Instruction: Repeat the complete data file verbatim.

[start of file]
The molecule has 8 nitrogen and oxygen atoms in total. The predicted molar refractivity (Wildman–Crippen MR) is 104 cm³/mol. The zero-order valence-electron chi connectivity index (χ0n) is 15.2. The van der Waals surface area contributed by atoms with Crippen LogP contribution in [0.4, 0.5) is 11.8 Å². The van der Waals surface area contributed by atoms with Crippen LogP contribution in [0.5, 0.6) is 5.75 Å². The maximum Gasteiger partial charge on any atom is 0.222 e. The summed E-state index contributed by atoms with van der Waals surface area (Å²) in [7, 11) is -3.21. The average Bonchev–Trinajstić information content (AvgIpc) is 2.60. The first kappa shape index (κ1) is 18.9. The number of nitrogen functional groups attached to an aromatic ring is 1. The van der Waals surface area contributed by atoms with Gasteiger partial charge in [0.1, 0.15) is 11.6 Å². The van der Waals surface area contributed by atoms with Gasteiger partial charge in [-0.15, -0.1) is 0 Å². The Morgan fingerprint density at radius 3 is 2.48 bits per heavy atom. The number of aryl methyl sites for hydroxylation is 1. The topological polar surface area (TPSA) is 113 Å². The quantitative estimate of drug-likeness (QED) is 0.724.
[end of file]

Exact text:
The molecule has 8 nitrogen and oxygen atoms in total. The predicted molar refractivity (Wildman–Crippen MR) is 104 cm³/mol. The zero-order valence-electron chi connectivity index (χ0n) is 15.2. The van der Waals surface area contributed by atoms with Crippen LogP contribution in [0.4, 0.5) is 11.8 Å². The van der Waals surface area contributed by atoms with Crippen LogP contribution in [0.5, 0.6) is 5.75 Å². The maximum Gasteiger partial charge on any atom is 0.222 e. The summed E-state index contributed by atoms with van der Waals surface area (Å²) in [7, 11) is -3.21. The average Bonchev–Trinajstić information content (AvgIpc) is 2.60. The first kappa shape index (κ1) is 18.9. The number of nitrogen functional groups attached to an aromatic ring is 1. The van der Waals surface area contributed by atoms with Gasteiger partial charge in [0.1, 0.15) is 11.6 Å². The van der Waals surface area contributed by atoms with Gasteiger partial charge in [-0.15, -0.1) is 0 Å². The Morgan fingerprint density at radius 3 is 2.48 bits per heavy atom. The number of aryl methyl sites for hydroxylation is 1. The topological polar surface area (TPSA) is 113 Å². The quantitative estimate of drug-likeness (QED) is 0.724.